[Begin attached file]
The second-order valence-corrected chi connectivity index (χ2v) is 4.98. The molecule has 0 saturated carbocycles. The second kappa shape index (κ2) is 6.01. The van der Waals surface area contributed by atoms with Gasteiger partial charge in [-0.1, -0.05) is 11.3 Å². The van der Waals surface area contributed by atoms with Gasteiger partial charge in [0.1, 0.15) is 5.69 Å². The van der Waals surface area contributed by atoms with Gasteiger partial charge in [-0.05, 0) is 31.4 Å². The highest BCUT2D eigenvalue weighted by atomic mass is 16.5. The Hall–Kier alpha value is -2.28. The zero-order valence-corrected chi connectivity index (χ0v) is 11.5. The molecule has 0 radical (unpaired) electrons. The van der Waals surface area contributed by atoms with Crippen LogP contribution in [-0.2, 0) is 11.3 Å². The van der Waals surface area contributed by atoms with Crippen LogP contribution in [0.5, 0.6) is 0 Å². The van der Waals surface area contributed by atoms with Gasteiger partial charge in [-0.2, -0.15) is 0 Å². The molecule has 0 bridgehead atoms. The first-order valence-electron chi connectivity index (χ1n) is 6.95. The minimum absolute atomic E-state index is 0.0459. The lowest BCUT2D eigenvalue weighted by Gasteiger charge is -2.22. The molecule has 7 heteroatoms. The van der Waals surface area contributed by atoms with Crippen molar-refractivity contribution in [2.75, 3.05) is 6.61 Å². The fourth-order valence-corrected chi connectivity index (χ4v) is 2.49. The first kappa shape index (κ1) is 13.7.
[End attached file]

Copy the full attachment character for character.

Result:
The second-order valence-corrected chi connectivity index (χ2v) is 4.98. The molecule has 0 saturated carbocycles. The second kappa shape index (κ2) is 6.01. The van der Waals surface area contributed by atoms with Gasteiger partial charge in [-0.1, -0.05) is 11.3 Å². The van der Waals surface area contributed by atoms with Gasteiger partial charge in [0.1, 0.15) is 5.69 Å². The van der Waals surface area contributed by atoms with Gasteiger partial charge in [-0.05, 0) is 31.4 Å². The highest BCUT2D eigenvalue weighted by atomic mass is 16.5. The Hall–Kier alpha value is -2.28. The zero-order valence-corrected chi connectivity index (χ0v) is 11.5. The molecule has 0 radical (unpaired) electrons. The van der Waals surface area contributed by atoms with Crippen LogP contribution in [-0.2, 0) is 11.3 Å². The van der Waals surface area contributed by atoms with Crippen LogP contribution in [0.5, 0.6) is 0 Å². The van der Waals surface area contributed by atoms with Gasteiger partial charge in [-0.2, -0.15) is 0 Å². The molecule has 0 bridgehead atoms. The first-order valence-electron chi connectivity index (χ1n) is 6.95. The minimum absolute atomic E-state index is 0.0459. The lowest BCUT2D eigenvalue weighted by Gasteiger charge is -2.22. The molecule has 7 heteroatoms. The van der Waals surface area contributed by atoms with Crippen molar-refractivity contribution in [2.75, 3.05) is 6.61 Å². The fourth-order valence-corrected chi connectivity index (χ4v) is 2.49. The first kappa shape index (κ1) is 13.7.